>        var data = ev.data;
>    }
> }
> I disagree that adding if-else's to the callback is better. It gives
> the callback more generic functionality.
> The added conditional logic increases the indentation and makes it
> harder to see what the method is doing. Testing that callback is going
> to require many tests, to cover all conditions. Now it's a toy
> example, but imagine the function gets longer (as functions tend to
> do) and becomes something like 50 LOC and has more indentations. Isn't
> it better to have a couple of clearly defined methods that follow SRP?
>> If we used a reader (as proposed below) together with progress events,
>> you'd get code like:
>> reader = getAReader();
>> reader.onerror = function() {
>>  ... handle error ...
>> }
>> reader.onload = function() {
>>  ... process data ...
>> }
>> reader.onloadend = function() {
>>   ... hide UI ...
>> }
>> reader.read(file);
> Only where one wanted it. If you read what I wrote:-
>  var reader = getAReader(); // etc.
>  reader.oncomplete = readDone;
>  reader.read( file );
> - there is a reader with oncomplete only. But then, if the author is
> having conditional logic inside the complete handler to determine if
> there was an error, if there was success, failure, etc. Those
> conditions might best be moved elsewhere, so that each method
> unambiguously does one thing, not looking like a sea of indentation of
> if-else's. Much easier to read and follow simple code like that and it
> will be much much easier to test and refactor because it is clean and
> decoupled.
> In the callback parameter example you posted and Reader example I
> posted, both could be refactored to have a readDone method as:-
> function readDone(ev) {
>    if(ev.isError) {
>        handleError(ev);
>    } else (
>        handleSuccess(ev);
>    }
> }
> (provided an "isError" property on the payload).
> The problem with the callback-parameter design is when the program
> using that API is designed in a way where objects are decoupled. One
> object in that program, call it UIMessage, wants to know when read is
> file.complete because it needs to handle removing the UI busy
> indicator. Another object in that program, DataTable (etc), wants to
> listen for file.success, so it can get the file content payload.
> DataTable and UIMessage know nothing about each other, only listen for
> events.
> * UIMessage object that wants to listen to complete from the read and
> that takes care of messaging ONLY.
> * a JSONParser listens for SUCCESS
> In a simple example, only one callback is fine.
> For an application that wants multiple callbacks, the strategy is either:
> Current API, callback param:
> 1) write spaghetti
> 2) write an event publishing adapter for file reads
> API that supports events
> 1) use multiple callbacks.
> Now what is interesting is the inception of an abstraction, such as
> UIMessage. In a simple case, it might be a function
> "showMessage(msg)". As the site evolves, there may be cases where the
> function is extended to handle different types of messages and
> messages that appear in different places. Now we have:-
> showMessage(msg, parentElementId, className);
> function showMessage is gets to the point where it wants to be a
> reusable object that encapsulate all the variance. The logic in the
> if-else's gets extracted and moved to methods.
> The proliferation of broken and badly designed garbage of the web
> (AISI) does not serve as an example of what works. It should be an
> example to learn from. A dynamic language like javascript makes it
> really easy to make an awful mess. However, the flip side of the coin
> is that a dynamic language like javascript makes it really easy to
> make flexible APIs. All the client of a Reader would want to know is:-
> 1) Can it read the file?
> 2) Can I listen for success/failure/complete?
>> I can't really say that this seems like a big benefit.
> The benefit is that I can have more than one callback if I need it. It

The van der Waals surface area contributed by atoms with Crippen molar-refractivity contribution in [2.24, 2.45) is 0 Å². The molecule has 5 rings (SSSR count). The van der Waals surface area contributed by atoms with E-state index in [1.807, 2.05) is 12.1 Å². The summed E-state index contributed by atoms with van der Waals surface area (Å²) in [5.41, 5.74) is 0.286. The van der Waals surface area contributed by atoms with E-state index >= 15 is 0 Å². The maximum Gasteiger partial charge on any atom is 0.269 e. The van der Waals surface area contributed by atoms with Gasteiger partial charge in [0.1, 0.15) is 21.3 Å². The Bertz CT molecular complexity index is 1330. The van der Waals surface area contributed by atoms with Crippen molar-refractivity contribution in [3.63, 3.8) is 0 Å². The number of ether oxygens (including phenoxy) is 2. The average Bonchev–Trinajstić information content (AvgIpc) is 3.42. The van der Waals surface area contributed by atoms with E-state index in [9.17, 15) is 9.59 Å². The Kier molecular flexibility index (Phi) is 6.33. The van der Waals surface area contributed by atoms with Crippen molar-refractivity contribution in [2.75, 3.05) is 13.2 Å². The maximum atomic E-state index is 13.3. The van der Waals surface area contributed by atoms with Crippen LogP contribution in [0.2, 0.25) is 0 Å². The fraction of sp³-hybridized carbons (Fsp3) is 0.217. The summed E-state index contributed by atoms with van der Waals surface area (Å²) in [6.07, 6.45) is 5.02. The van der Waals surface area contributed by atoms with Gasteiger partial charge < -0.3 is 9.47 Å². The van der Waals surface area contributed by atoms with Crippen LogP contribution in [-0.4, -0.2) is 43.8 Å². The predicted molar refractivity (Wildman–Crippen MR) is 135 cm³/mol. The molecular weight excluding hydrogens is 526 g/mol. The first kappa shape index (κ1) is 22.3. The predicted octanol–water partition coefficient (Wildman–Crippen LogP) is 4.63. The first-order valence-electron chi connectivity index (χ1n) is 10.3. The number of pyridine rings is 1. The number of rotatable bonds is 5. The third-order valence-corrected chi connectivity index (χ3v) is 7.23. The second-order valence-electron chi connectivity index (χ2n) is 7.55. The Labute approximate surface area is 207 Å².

> is sometimes needed.
>>> The proposed Reader solution:
>>>  var reader = getAReader(); // etc.
>>>  reader.oncomplete = readDone;
>>>  reader.read( file );
>>> This allows new features to be added, allowing forwards changes
>>> without changing existing features.  This also has a benefit of
>>> providing an Interface (Reader) that 1) reads, and 2) fires events.
>>> The reader could be any sort of reader.
>> What do you mean by "The reader could be any sort of reader"?
> Any object that has a read method and implements the events of Reader.
> The client does not need to care what sort of reader it is behind the
> scenes, so long as it is capable of
> 1) read( file )
> 2) firing callbacks
> A factory would be a simple way for that. That is why I had a
> "getAReader()" in the example that you read. Lets not expose a bunch
> of constructors; just a method to get a reader. I can't think of
> another type of Reader I'd want. For JSON, I could use the forthcoming
> JSON.parse. For CSV, I could probably use fileContents.join(",").
>>> Using a Reader decouples the type of read from the file object.
>>> The other proposed solution was to have the events on the file, not as
>>> a separate Reader.
>>> file.oncomplete = contentsRead;
>>> file.readAsDataUrl();
>>> file.readAsText();
>>> That puts the context on the file. This means the callback must check
>>> the result of the type of read. In the example above, "contentsRead"
>>> would have to know something about the data read (is it a URL or
>>> Text?) and would end up having "if else" statements that call other
>>> functions. This was provided in Jonas' example of reading file raw
>>> data and as a data-url.
>> I'm strongly against this design. See my recent post at
>> http://lists.w3.org/Archives/Public/public-webapps/2009JulSep/0547.html
>> for why. Basically using the same object to both represent a file
>> resource, as well as a read-request from that resource seems very
>> prone to bugs.
> I can see that. The same is also true for file.getAsURL( handler ). It
> puts a lot of responsibility on the File. Really, that reading
> behavior does not belong on the file. I think of the file as being a
> simple object that has a few properties (size, name, etc). It seems
> wrong to have the File object doing the reading of itself.
> The Reader does only reading. This means that if the read varies from
> URI or BINARY or something else (JSON, etc), then a reader suited for
> that can read it. The reader reads a file or fails. Calling read(
> aFile ) while another read of aFile is in progress should not result
> in an error and the caller should not be burdened with checking the
> aFile's state.
>>>> / Jonas
>>> Regards,
>>> Garrett
>>> [1] An EventPublisher keeps track of subscribers (other callbacks),
>>> provides its own mechanism for registration), and fires events.
>> / Jonas
> Garrett
Received on Friday, 14 August 2009 22:50:58 GMT